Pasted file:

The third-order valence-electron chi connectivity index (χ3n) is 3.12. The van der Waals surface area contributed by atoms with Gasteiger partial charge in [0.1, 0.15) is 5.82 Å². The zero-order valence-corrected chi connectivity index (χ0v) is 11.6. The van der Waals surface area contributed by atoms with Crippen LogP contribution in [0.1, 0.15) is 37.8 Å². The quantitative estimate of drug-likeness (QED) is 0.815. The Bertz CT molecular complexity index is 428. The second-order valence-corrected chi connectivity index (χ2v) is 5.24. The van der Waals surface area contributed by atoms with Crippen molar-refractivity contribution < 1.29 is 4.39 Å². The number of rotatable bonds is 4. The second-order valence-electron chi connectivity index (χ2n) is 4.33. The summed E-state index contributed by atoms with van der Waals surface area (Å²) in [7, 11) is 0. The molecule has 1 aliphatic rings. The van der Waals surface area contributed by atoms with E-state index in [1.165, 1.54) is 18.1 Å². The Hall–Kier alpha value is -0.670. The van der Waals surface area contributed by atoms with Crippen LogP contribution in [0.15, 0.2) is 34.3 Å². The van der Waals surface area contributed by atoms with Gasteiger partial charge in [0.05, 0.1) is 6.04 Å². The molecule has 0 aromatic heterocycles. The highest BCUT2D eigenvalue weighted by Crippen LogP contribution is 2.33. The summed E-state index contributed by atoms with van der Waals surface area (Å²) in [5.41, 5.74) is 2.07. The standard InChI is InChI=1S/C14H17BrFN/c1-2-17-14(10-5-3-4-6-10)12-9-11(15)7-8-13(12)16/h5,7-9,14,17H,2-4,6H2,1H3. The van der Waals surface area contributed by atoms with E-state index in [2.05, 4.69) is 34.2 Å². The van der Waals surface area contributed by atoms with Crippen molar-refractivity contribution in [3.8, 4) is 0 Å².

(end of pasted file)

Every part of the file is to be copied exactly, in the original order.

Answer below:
The third-order valence-electron chi connectivity index (χ3n) is 3.12. The van der Waals surface area contributed by atoms with Gasteiger partial charge in [0.1, 0.15) is 5.82 Å². The zero-order valence-corrected chi connectivity index (χ0v) is 11.6. The van der Waals surface area contributed by atoms with Crippen LogP contribution in [0.1, 0.15) is 37.8 Å². The quantitative estimate of drug-likeness (QED) is 0.815. The Bertz CT molecular complexity index is 428. The second-order valence-corrected chi connectivity index (χ2v) is 5.24. The van der Waals surface area contributed by atoms with Crippen molar-refractivity contribution < 1.29 is 4.39 Å². The number of rotatable bonds is 4. The second-order valence-electron chi connectivity index (χ2n) is 4.33. The summed E-state index contributed by atoms with van der Waals surface area (Å²) in [7, 11) is 0. The molecule has 1 aliphatic rings. The van der Waals surface area contributed by atoms with E-state index in [1.165, 1.54) is 18.1 Å². The Hall–Kier alpha value is -0.670. The van der Waals surface area contributed by atoms with Crippen LogP contribution in [0.15, 0.2) is 34.3 Å². The van der Waals surface area contributed by atoms with Gasteiger partial charge in [0.05, 0.1) is 6.04 Å². The molecule has 0 aromatic heterocycles. The highest BCUT2D eigenvalue weighted by Crippen LogP contribution is 2.33. The summed E-state index contributed by atoms with van der Waals surface area (Å²) in [5.41, 5.74) is 2.07. The standard InChI is InChI=1S/C14H17BrFN/c1-2-17-14(10-5-3-4-6-10)12-9-11(15)7-8-13(12)16/h5,7-9,14,17H,2-4,6H2,1H3. The van der Waals surface area contributed by atoms with E-state index in [2.05, 4.69) is 34.2 Å². The van der Waals surface area contributed by atoms with Crippen molar-refractivity contribution in [3.8, 4) is 0 Å².